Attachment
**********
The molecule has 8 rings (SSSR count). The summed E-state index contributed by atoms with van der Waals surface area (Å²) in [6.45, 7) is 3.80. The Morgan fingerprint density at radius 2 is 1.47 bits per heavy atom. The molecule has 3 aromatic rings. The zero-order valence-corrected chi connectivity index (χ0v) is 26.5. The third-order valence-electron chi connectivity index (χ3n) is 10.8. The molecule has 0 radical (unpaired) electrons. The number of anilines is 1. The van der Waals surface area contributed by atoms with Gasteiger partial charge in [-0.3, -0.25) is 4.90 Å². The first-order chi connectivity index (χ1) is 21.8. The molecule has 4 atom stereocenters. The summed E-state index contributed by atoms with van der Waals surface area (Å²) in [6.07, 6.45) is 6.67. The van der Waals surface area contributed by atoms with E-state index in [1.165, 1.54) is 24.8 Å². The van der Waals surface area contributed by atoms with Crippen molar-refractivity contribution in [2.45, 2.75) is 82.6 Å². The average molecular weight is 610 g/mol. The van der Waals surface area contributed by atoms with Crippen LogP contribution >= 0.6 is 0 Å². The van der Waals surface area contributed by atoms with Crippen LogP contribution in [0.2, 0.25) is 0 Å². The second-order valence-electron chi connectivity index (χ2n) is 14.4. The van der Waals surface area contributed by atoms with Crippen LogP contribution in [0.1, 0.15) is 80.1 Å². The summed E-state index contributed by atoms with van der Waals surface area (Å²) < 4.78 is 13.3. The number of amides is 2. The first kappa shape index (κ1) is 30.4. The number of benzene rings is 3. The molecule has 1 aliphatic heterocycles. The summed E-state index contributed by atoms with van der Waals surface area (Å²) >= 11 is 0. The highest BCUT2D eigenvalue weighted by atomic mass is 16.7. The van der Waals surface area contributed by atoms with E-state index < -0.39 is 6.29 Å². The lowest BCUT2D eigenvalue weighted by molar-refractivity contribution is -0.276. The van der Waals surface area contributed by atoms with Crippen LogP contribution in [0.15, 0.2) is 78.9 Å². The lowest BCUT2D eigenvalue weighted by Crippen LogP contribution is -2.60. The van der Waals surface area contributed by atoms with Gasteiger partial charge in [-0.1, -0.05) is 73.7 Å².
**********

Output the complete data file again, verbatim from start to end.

The molecule has 8 rings (SSSR count). The summed E-state index contributed by atoms with van der Waals surface area (Å²) in [6.45, 7) is 3.80. The Morgan fingerprint density at radius 2 is 1.47 bits per heavy atom. The molecule has 3 aromatic rings. The zero-order valence-corrected chi connectivity index (χ0v) is 26.5. The third-order valence-electron chi connectivity index (χ3n) is 10.8. The molecule has 0 radical (unpaired) electrons. The number of anilines is 1. The van der Waals surface area contributed by atoms with Gasteiger partial charge in [-0.3, -0.25) is 4.90 Å². The first-order chi connectivity index (χ1) is 21.8. The molecule has 4 atom stereocenters. The summed E-state index contributed by atoms with van der Waals surface area (Å²) in [6.07, 6.45) is 6.67. The van der Waals surface area contributed by atoms with E-state index in [1.165, 1.54) is 24.8 Å². The van der Waals surface area contributed by atoms with Crippen molar-refractivity contribution in [2.45, 2.75) is 82.6 Å². The average molecular weight is 610 g/mol. The van der Waals surface area contributed by atoms with Crippen LogP contribution >= 0.6 is 0 Å². The van der Waals surface area contributed by atoms with Crippen LogP contribution in [0.2, 0.25) is 0 Å². The second-order valence-electron chi connectivity index (χ2n) is 14.4. The van der Waals surface area contributed by atoms with Crippen LogP contribution in [0.1, 0.15) is 80.1 Å². The summed E-state index contributed by atoms with van der Waals surface area (Å²) < 4.78 is 13.3. The number of amides is 2. The first kappa shape index (κ1) is 30.4. The number of benzene rings is 3. The molecule has 1 aliphatic heterocycles. The summed E-state index contributed by atoms with van der Waals surface area (Å²) >= 11 is 0. The highest BCUT2D eigenvalue weighted by atomic mass is 16.7. The van der Waals surface area contributed by atoms with E-state index < -0.39 is 6.29 Å². The lowest BCUT2D eigenvalue weighted by molar-refractivity contribution is -0.276. The van der Waals surface area contributed by atoms with Crippen LogP contribution in [0.15, 0.2) is 78.9 Å². The lowest BCUT2D eigenvalue weighted by Crippen LogP contribution is -2.60. The van der Waals surface area contributed by atoms with Gasteiger partial charge in [-0.1, -0.05) is 73.7 Å².